Last month, one of several lawsuits against director James Cameron was thrown out of court. Not so much thrown, actually, as fired out of a cannon at the alleged victim.
Cameron is currently the target of at least three more lawsuits, all claiming that he cribbed the ideas for his blockbuster Avatar from their novels or unproduced screenplays.
Few of these suits have much chance of success. The authors play up some similarities in their works - Soldier on an alien planet! Giant rainforests! Revolts against mining companies! - but closer reading usually reveals shared generic ideas.
There's no protection for simple plot and character elements. You say your book about a teenaged vampire in love is being ripped off by my soon-to-be-published epic masterpiece Count Dylan of Westside High? Well, get in line. Because clearly, both of us are ripping off Twilight by Stephenie Meyer, who was also obviously borrowing wholesale from The Vampire Diaries by L.J. Smith, whose author was teen-ing up Interview With The Vampire by Anne Rice, which was a spin on Stephen King's Salem's Lot and George R. R. Martin's Fevre Dream, which were based on Bram Stoker's Dracula (the book, not the movie with Keanu Reeves), which in turn was ripping off Sheridan LeFanu's Carmilla and Paul Feval's Vampire City, which were inspired by John Polidori's The Vampyre, which was an homage to Lord Byron.
Make your cheque out to the dead English poet, if you want to put an end to it.
As the above examples show (and I could have included a dozen other branches of vampire/supernatural/gothic/romantic literature, movies, and role-playing games) ideas spawn more ideas.
Sometimes it's just the eitgeist that hits authors. or example, do I know that tephenie Meyer has read he Vampire Diaries? No, I do ot. In fact, I think it's entire-y plausible that her vampire omance love triangle was created independently of L.J. Smith's.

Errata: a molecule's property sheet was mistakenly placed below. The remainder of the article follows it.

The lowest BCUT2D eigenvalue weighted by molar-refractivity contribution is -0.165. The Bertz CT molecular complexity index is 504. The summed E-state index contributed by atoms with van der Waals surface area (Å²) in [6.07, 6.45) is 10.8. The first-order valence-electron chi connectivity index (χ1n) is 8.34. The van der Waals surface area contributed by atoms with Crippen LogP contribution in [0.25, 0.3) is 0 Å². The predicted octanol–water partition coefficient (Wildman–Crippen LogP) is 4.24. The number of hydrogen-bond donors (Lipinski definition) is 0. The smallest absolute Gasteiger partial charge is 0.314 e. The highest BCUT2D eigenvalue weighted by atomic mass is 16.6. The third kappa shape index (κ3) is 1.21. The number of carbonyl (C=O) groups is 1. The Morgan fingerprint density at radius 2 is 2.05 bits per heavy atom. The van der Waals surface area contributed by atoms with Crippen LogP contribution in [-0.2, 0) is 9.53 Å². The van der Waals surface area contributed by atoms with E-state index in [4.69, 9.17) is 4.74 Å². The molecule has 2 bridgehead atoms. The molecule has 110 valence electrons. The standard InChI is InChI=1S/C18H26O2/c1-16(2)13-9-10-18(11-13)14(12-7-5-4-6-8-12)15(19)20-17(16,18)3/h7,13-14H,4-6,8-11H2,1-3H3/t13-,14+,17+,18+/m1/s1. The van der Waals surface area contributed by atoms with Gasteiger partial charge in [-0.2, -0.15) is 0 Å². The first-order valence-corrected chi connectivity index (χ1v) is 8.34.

For another franchise, look at J.K. Rowling's Harry Potter. Rowling has famously been sued about as frequently as Cameron, and often by people who believe that the use of the word "muggle" grants them some kind of magical primacy.
Who has not sued Rowling? Well, she's not been taken to court by Ursula K. Le Guin, or by the sadly late Diana Wynne Jones. Why not?
Le Guin's A Wizard of Earthsea tells the tale of a young wizard, powerful and born to a non-magical family, who barely survives an early encounter with dark magic, trains at a wizarding school, and goes on to confront and defeat the foe that nearly destroyed him.
Sound like Harry Potter? Not if you've read both series. The tone and setting are worlds apart. (If you haven't read it, go pick up Earthsea today!)
Likewise, Jones has written about the similarities of her Chrestomanci books to Harry Potter, when asked by young fans. She did see some similarities. But she did not reach for the telephone to call her lawyer.
"Once a book is published, out in the world, it is sort of common property, for people to take ideas from and use, and I think this is what happened to my books," Jones wrote.
There is theft and plagiarism, but much more common is inspiration, the moment when a writer puts down a book, holds the idea in his or her mind, and says, wait a moment, what if this happened instead?
Stories breed stories. They're meant to. The canon of literature is an edifice built upon itself, from the Bible to The Odyssey, all the way up to the latest doorstopping novels. firstname.lastname@example.org